Here's my "why."
I am a millennial Caregiver. Both my mother and grandmother had Alzheimer's. My mother began showing signs at 55 while my grandmother at 75 had already been diagnosed. As an only child left to care for both in my 20s. I'm always thinking about my mental decline and because of this, I've created a love, love relationship with my brain. I actively work to nurture it because the fear of losing my mind is very near to me. I had so many reasons why I wanted to become a writer before my mother's diagnosis. But now, I put all my effort into making sure this particular story is being told. I believe in the depths of my soul that the story of the Alzheimer's caregiver and the peril that awaits us as a society is imminent and I don't know how long I have to get it out.
Indeed, you move differently when there is a clock attached to the capabilities of your mind. Few understand the loss that is experienced when you slowly lose a person to this disease. The person with Alzheimer's experiences a loss of memory, but the caregiver…loses their life. We are approaching an epidemic in this country of people who are being diagnosed at younger and younger ages. We are also living longer and longer. Our infrastructure cannot sustain massive memory loss across multiple age brackets…which is why I began sharing my story. Social media has been a godsend because the crippling isolation that one feels caring for a declining loved one doesn't parallel many other experiences. A parent's death is and will always be difficult, but you don't cease to live your life for years on end, replan your thoughts about having a family, or quit your job over a parent's cancer diagnosis.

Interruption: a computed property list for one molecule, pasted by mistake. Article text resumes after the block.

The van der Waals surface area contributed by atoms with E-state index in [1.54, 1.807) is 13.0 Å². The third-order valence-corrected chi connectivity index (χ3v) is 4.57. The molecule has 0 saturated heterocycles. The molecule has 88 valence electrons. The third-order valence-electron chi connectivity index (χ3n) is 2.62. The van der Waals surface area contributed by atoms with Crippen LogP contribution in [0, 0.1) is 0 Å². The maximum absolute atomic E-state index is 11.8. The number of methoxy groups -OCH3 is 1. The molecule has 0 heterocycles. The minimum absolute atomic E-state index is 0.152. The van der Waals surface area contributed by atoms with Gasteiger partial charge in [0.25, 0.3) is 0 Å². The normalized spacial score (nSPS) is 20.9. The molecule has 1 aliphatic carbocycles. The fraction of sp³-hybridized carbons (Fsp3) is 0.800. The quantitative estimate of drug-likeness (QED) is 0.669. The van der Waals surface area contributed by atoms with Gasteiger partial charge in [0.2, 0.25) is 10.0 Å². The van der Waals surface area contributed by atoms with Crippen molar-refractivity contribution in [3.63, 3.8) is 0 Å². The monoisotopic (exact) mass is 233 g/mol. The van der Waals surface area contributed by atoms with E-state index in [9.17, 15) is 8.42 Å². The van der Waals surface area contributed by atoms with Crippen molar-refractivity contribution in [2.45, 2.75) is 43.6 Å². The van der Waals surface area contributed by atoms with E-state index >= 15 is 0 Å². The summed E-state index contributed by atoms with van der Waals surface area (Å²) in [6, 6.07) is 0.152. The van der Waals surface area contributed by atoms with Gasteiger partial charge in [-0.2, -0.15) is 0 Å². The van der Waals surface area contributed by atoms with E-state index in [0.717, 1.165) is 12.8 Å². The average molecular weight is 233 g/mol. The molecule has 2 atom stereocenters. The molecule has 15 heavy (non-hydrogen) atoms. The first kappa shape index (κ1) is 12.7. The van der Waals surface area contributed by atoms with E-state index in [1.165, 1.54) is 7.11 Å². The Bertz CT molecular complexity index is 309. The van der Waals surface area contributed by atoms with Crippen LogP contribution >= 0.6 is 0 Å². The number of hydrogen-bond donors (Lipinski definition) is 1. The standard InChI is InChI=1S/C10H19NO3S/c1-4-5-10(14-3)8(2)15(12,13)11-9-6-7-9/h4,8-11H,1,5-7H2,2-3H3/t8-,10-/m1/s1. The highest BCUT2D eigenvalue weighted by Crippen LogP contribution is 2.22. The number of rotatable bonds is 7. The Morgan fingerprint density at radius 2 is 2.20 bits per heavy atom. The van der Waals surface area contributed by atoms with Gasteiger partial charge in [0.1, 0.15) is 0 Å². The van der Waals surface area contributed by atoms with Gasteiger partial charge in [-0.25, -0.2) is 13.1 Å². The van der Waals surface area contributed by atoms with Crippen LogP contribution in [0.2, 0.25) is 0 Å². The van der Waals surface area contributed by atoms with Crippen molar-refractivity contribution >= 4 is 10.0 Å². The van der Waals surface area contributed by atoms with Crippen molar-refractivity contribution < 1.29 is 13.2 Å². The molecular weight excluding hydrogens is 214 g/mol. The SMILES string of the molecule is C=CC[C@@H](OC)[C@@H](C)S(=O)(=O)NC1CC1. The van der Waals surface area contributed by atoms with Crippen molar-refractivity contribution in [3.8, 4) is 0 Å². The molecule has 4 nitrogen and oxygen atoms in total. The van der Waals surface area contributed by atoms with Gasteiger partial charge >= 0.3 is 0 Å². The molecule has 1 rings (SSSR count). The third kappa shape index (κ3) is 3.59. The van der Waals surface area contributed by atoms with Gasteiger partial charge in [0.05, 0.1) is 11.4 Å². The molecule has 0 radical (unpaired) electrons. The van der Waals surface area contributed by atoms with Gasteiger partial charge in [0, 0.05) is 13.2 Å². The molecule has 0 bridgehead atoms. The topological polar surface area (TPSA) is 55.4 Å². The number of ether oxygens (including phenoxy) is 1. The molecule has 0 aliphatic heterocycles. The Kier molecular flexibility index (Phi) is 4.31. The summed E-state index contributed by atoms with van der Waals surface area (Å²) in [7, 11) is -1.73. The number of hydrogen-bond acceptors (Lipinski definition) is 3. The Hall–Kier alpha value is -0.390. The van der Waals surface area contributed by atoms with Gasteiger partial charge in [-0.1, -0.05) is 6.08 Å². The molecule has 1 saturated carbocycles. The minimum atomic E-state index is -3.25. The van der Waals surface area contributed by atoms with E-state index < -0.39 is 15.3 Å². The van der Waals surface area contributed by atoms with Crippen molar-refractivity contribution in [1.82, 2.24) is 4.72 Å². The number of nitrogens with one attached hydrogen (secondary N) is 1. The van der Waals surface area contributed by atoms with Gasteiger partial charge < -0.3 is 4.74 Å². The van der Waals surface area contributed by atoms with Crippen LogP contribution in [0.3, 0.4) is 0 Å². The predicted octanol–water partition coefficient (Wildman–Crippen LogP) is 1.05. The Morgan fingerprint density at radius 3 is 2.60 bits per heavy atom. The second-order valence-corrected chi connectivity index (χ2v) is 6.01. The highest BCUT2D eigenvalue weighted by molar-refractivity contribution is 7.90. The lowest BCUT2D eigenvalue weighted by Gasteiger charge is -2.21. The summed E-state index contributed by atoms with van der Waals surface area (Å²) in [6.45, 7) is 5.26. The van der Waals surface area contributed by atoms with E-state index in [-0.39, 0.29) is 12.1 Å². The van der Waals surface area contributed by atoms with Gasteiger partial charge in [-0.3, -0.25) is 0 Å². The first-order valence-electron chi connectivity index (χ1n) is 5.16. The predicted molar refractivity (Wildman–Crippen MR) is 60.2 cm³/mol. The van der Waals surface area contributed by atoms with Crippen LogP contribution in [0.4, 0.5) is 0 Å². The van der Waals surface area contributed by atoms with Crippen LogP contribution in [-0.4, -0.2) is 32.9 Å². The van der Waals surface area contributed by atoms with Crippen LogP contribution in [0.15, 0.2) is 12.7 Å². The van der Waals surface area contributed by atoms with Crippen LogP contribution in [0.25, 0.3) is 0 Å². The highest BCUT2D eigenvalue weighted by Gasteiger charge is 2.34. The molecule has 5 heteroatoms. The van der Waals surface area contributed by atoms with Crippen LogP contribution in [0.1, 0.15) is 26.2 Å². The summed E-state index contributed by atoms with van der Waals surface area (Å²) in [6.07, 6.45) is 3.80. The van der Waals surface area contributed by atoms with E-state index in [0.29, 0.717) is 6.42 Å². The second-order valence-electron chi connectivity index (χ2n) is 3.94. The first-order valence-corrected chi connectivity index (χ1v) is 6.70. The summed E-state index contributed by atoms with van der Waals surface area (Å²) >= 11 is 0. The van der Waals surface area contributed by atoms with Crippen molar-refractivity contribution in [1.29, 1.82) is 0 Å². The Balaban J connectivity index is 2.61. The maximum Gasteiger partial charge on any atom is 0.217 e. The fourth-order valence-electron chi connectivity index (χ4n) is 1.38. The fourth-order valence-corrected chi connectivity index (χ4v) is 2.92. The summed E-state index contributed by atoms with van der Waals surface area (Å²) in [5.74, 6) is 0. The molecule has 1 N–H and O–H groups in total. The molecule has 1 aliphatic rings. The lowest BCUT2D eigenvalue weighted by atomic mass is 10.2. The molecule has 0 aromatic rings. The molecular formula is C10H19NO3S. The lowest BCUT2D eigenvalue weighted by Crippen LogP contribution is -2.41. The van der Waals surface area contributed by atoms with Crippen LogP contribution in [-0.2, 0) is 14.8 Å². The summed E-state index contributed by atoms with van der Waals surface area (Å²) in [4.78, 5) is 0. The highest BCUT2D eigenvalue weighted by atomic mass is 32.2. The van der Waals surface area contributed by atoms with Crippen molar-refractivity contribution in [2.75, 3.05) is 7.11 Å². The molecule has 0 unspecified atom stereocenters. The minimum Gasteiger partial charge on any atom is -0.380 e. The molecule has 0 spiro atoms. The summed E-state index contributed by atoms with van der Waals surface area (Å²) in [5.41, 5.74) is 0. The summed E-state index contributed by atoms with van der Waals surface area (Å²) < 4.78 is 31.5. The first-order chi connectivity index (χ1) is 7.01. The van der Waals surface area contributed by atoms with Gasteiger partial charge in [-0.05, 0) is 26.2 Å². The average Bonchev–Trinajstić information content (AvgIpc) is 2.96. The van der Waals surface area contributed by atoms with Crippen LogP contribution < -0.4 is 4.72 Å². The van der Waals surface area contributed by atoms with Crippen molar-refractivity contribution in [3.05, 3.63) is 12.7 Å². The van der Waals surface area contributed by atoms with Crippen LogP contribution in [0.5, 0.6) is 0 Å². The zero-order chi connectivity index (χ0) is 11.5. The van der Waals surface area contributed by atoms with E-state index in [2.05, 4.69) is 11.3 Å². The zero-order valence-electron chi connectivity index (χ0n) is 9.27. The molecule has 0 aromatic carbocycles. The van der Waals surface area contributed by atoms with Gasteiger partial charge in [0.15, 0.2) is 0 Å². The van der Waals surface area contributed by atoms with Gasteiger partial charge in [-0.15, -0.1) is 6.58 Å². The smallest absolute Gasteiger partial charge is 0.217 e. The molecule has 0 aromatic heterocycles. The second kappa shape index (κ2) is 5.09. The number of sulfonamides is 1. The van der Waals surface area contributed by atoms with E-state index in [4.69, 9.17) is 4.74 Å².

I've been working to figure out how to encapsulate this experience because so few understand the heartache and pain that comes from this experience. So I spend my time dissecting every minute of my caregiving experience. It allows me to validate other caregivers who are burned out and allows me to permit other caregivers who feel intense guilt when planning a day for themselves. I began a TikTok (@momofmymom) documenting the journey of caring for my mother. We've gone viral several times since, amassing millions of views. My direct messages are now full of stories from other caregivers, some on the brink of deep depression and suicide, just hoping to find another soul in the world that understands their pain. I understand this pain so well. I once had a week-long migraine while caring for my mother and grandmother, and at my wit's end I drove myself to a mental health facility and broke down in the car crying in the parking lot. So now I use my time as wisely as I can because this is so much bigger than me and I don’t know how much time I have left.